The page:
No, dear readers, I'm basing my prediction solely on the fact that, in seasons past, whomever I have predicted to win automatically gets eliminated. Cross your fingers...

Friday, April 18, 2008

Wednesday, April 16, 2008

It's All Over!

Can we stop with the speculation?
Another night at the Winner's table.
Can it be that we'll finally have our first female Top Chef?
The Big Shamu says YES!*

*Disclaimer - The Big Shamu has yet to pick a winner in the 3 previous seasons of Top Chef. As a matter of fact she's an expert at picking the Runner Up when she thinks she's picking the winner. Feel free to point that out to her the next time she gets mouthy.

Tuesday, April 15, 2008

Top Chef Chicago Poll

What's your opinion of this season of Top Chef?
I love it! Can't wait for the next episode!
So far, I'm not impressed, but I'll keep watching.
It's too soon to form an opinion.
It's boring. I'm not watching again.
Top what?
Free polls from

The Asshattery Continues...

Friday, April 11, 2008

Tuesday, April 8, 2008

Chefbian Faux Poll

In the previews of tomorrow's episode of Top Chef: Chicago, we see Chef Jen kicking chairs. Which of the following do you think might have contributed to her tantrum?


Saturday, April 5, 2008

Interview With Chef Harold Dieterle of Perilla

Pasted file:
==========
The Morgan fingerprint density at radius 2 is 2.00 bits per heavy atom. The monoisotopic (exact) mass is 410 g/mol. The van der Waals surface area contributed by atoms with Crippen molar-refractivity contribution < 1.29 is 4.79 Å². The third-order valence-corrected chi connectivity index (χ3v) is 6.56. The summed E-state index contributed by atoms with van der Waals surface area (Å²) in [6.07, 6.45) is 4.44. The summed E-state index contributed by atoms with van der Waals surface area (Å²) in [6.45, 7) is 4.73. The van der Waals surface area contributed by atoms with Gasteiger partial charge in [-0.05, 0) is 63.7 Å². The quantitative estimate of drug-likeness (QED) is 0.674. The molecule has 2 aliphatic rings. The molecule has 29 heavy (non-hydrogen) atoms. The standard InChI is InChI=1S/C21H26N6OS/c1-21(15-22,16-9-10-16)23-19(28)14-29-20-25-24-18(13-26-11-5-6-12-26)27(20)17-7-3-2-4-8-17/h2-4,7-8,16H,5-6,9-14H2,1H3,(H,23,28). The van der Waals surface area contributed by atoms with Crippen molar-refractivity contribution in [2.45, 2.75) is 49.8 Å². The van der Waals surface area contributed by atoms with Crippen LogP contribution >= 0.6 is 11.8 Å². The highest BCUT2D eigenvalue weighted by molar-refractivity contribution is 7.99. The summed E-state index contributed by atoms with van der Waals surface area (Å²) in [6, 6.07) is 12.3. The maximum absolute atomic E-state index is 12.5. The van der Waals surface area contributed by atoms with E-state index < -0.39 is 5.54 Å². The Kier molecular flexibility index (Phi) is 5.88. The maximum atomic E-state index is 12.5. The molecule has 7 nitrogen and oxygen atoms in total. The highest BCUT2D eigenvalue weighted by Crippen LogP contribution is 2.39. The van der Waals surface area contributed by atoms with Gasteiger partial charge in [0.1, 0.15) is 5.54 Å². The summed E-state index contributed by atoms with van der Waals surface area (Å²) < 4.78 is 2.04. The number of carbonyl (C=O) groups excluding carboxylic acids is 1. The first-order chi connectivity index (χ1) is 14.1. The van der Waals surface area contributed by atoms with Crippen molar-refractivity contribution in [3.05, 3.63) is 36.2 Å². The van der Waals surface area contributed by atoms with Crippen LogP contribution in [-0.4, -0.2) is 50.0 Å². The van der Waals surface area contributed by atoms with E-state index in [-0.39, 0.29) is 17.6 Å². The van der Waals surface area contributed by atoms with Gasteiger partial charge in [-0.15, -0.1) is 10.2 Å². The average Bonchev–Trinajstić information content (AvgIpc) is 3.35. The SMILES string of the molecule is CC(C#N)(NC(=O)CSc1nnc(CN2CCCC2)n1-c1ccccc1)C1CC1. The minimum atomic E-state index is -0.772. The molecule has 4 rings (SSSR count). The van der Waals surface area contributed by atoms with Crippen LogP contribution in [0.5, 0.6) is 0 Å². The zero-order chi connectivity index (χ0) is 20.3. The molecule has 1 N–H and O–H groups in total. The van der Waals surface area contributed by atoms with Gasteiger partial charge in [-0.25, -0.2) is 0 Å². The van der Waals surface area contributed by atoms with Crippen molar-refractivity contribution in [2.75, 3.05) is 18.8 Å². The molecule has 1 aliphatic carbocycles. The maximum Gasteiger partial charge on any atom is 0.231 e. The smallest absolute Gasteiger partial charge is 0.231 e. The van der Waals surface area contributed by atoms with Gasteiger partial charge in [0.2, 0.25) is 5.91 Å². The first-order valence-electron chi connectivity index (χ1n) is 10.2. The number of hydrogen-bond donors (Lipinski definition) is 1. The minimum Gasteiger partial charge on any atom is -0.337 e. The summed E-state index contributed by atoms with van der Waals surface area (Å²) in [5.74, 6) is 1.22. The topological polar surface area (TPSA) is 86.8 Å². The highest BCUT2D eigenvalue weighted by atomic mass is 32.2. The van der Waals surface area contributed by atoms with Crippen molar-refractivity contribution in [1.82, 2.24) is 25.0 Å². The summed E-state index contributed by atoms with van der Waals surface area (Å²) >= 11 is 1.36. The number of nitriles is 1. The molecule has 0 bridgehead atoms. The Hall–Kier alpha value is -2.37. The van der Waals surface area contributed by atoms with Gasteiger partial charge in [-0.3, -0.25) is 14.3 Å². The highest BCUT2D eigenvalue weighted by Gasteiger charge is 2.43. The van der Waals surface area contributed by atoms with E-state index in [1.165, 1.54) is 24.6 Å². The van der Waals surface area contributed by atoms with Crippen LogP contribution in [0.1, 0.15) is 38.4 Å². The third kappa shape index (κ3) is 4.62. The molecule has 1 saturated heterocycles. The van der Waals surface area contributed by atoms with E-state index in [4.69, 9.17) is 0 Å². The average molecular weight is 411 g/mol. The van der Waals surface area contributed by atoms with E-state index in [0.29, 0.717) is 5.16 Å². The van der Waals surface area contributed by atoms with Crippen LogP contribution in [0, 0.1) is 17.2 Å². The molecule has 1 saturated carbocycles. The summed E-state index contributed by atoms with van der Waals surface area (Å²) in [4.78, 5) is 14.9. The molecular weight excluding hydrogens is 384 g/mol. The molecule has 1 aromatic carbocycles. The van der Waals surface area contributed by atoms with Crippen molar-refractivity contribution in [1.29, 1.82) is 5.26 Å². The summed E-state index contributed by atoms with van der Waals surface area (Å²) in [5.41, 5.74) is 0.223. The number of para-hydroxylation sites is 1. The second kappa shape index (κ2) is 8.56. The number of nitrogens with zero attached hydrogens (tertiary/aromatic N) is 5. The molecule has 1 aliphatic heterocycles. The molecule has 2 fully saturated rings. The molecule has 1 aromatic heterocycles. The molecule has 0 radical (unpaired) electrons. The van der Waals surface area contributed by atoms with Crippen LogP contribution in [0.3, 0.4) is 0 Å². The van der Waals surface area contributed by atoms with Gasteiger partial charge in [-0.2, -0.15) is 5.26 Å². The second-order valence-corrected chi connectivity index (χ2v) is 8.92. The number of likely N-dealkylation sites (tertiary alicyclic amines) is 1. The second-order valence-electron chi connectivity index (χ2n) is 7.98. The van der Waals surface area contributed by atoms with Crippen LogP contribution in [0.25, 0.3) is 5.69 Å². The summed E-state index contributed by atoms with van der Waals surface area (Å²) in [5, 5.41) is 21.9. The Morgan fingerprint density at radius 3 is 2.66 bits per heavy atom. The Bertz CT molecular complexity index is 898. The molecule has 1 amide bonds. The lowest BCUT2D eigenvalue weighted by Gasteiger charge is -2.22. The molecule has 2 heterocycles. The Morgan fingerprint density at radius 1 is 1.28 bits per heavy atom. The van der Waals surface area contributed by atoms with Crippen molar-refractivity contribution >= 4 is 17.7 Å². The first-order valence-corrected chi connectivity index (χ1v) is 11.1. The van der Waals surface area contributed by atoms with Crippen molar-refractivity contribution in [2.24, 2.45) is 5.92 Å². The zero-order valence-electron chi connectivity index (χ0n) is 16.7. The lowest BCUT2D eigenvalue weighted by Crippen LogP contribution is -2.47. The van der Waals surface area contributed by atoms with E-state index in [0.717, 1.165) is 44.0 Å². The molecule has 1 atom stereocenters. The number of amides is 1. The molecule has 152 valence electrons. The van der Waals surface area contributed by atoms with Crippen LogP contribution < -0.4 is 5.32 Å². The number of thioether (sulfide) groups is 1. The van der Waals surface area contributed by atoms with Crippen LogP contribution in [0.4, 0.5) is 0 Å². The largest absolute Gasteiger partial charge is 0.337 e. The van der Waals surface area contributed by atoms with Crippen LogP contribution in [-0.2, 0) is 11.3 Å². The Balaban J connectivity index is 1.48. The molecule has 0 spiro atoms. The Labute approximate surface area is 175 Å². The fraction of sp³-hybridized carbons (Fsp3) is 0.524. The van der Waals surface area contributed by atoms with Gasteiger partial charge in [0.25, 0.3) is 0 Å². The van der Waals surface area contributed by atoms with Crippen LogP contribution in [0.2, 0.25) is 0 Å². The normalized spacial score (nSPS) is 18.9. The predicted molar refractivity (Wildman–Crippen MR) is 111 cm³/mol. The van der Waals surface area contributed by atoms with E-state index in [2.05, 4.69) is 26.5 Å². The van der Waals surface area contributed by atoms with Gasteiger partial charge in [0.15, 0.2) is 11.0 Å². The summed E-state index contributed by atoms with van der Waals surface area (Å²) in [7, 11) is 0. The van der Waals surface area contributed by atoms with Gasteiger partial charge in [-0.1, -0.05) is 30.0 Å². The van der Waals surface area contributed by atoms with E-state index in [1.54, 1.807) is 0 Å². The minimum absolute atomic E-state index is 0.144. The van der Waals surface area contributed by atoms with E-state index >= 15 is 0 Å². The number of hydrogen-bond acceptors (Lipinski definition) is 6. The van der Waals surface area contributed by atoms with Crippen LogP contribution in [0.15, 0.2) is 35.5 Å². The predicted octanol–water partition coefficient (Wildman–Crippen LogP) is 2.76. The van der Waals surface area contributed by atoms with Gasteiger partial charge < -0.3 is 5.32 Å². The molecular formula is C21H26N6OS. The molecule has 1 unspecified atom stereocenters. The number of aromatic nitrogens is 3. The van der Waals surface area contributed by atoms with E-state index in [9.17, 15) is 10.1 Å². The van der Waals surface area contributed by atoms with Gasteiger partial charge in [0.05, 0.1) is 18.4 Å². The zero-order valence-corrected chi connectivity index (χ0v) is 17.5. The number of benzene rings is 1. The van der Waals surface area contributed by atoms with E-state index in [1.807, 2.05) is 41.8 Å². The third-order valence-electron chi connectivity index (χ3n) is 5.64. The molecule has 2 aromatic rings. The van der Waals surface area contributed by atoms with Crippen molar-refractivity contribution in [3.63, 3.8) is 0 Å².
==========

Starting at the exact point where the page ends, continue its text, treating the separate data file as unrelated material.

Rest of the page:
Last May 5th, Chef Harold Dieterle, along with partner Alicia Nosenzo, opened Perilla NYC. With just a month to go until the one year anniversary, we thought it would be fun to check in with Harold to see how things have been going...

Harold! Perilla has been open for almost a year now, and the reviews just keep getting better! What's your secret?

No secret really. Staff is getting stronger and more passionate. Everyone is really doing a great job. Just really trying to cook soulful food people will enjoy.

Once you began planning Perilla, exactly how long was it before you actually opened the doors?

The concept itself was the easier part. Its took roughly a year to raise the money. Then another 3 months to find the space.

How much did the restaurant change between what you originally imagined to what it is now?

I feel like the restaurant changes every day. I feel like the budget we opened on is a reflection of our resourcefulness.

What has been your high point since opening? Your low point?